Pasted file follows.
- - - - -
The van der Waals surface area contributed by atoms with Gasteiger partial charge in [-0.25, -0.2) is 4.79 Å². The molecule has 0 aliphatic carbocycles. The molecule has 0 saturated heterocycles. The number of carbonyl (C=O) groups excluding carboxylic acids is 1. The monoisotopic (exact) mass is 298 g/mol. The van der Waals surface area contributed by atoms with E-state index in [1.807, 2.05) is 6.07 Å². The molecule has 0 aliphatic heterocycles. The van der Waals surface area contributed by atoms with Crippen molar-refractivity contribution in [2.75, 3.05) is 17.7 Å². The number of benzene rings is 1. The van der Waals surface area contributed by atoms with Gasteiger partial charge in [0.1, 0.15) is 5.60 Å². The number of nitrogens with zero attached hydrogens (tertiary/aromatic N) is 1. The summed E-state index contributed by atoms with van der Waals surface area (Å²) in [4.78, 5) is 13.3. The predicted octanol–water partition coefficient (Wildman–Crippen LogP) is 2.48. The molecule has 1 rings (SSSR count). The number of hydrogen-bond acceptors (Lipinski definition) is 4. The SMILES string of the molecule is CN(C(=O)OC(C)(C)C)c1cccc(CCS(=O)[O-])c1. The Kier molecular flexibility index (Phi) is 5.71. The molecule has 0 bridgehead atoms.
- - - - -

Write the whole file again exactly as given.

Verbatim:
The van der Waals surface area contributed by atoms with Gasteiger partial charge in [-0.25, -0.2) is 4.79 Å². The molecule has 0 aliphatic carbocycles. The molecule has 0 saturated heterocycles. The number of carbonyl (C=O) groups excluding carboxylic acids is 1. The monoisotopic (exact) mass is 298 g/mol. The van der Waals surface area contributed by atoms with E-state index in [1.807, 2.05) is 6.07 Å². The molecule has 0 aliphatic heterocycles. The van der Waals surface area contributed by atoms with Crippen molar-refractivity contribution in [2.75, 3.05) is 17.7 Å². The number of benzene rings is 1. The van der Waals surface area contributed by atoms with Gasteiger partial charge in [0.1, 0.15) is 5.60 Å². The number of nitrogens with zero attached hydrogens (tertiary/aromatic N) is 1. The summed E-state index contributed by atoms with van der Waals surface area (Å²) in [4.78, 5) is 13.3. The predicted octanol–water partition coefficient (Wildman–Crippen LogP) is 2.48. The molecule has 1 rings (SSSR count). The number of hydrogen-bond acceptors (Lipinski definition) is 4. The SMILES string of the molecule is CN(C(=O)OC(C)(C)C)c1cccc(CCS(=O)[O-])c1. The Kier molecular flexibility index (Phi) is 5.71. The molecule has 0 bridgehead atoms.